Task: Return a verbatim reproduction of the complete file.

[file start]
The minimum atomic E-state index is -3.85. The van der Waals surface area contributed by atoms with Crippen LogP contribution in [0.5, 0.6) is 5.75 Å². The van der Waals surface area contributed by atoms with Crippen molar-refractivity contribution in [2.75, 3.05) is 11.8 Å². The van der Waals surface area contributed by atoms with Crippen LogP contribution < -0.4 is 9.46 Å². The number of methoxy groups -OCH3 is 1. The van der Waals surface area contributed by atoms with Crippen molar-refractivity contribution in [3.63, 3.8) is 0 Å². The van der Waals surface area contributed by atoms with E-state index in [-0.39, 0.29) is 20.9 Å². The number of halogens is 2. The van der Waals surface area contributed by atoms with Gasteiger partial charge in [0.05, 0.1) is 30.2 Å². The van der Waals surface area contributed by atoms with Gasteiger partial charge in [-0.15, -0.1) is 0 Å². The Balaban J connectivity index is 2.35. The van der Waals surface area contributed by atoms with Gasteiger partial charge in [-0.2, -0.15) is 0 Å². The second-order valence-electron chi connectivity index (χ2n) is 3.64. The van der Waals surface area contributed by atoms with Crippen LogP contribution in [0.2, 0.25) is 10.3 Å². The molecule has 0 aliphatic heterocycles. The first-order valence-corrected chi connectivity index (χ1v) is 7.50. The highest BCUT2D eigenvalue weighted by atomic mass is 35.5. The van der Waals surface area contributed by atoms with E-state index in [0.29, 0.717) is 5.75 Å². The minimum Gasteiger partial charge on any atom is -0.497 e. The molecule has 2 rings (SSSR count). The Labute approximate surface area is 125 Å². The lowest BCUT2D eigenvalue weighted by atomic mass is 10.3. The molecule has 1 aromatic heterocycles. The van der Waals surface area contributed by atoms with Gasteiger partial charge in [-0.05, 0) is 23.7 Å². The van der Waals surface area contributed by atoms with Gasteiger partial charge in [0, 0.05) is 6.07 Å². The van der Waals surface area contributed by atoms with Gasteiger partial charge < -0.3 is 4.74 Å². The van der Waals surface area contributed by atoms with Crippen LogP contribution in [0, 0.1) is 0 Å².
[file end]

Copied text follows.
The minimum atomic E-state index is -3.85. The van der Waals surface area contributed by atoms with Crippen LogP contribution in [0.5, 0.6) is 5.75 Å². The van der Waals surface area contributed by atoms with Crippen molar-refractivity contribution in [2.75, 3.05) is 11.8 Å². The van der Waals surface area contributed by atoms with Crippen LogP contribution < -0.4 is 9.46 Å². The number of methoxy groups -OCH3 is 1. The van der Waals surface area contributed by atoms with Crippen molar-refractivity contribution in [3.63, 3.8) is 0 Å². The van der Waals surface area contributed by atoms with E-state index in [-0.39, 0.29) is 20.9 Å². The number of halogens is 2. The van der Waals surface area contributed by atoms with Gasteiger partial charge in [0.05, 0.1) is 30.2 Å². The van der Waals surface area contributed by atoms with Gasteiger partial charge in [-0.15, -0.1) is 0 Å². The Balaban J connectivity index is 2.35. The van der Waals surface area contributed by atoms with Gasteiger partial charge in [-0.2, -0.15) is 0 Å². The second-order valence-electron chi connectivity index (χ2n) is 3.64. The van der Waals surface area contributed by atoms with Crippen LogP contribution in [0.2, 0.25) is 10.3 Å². The molecule has 0 aliphatic heterocycles. The first-order valence-corrected chi connectivity index (χ1v) is 7.50. The highest BCUT2D eigenvalue weighted by atomic mass is 35.5. The van der Waals surface area contributed by atoms with E-state index in [0.29, 0.717) is 5.75 Å². The minimum Gasteiger partial charge on any atom is -0.497 e. The molecule has 2 rings (SSSR count). The Labute approximate surface area is 125 Å². The lowest BCUT2D eigenvalue weighted by atomic mass is 10.3. The molecule has 1 aromatic heterocycles. The van der Waals surface area contributed by atoms with Gasteiger partial charge in [-0.05, 0) is 23.7 Å². The van der Waals surface area contributed by atoms with Gasteiger partial charge in [0, 0.05) is 6.07 Å². The van der Waals surface area contributed by atoms with Gasteiger partial charge < -0.3 is 4.74 Å². The van der Waals surface area contributed by atoms with Crippen LogP contribution in [0, 0.1) is 0 Å².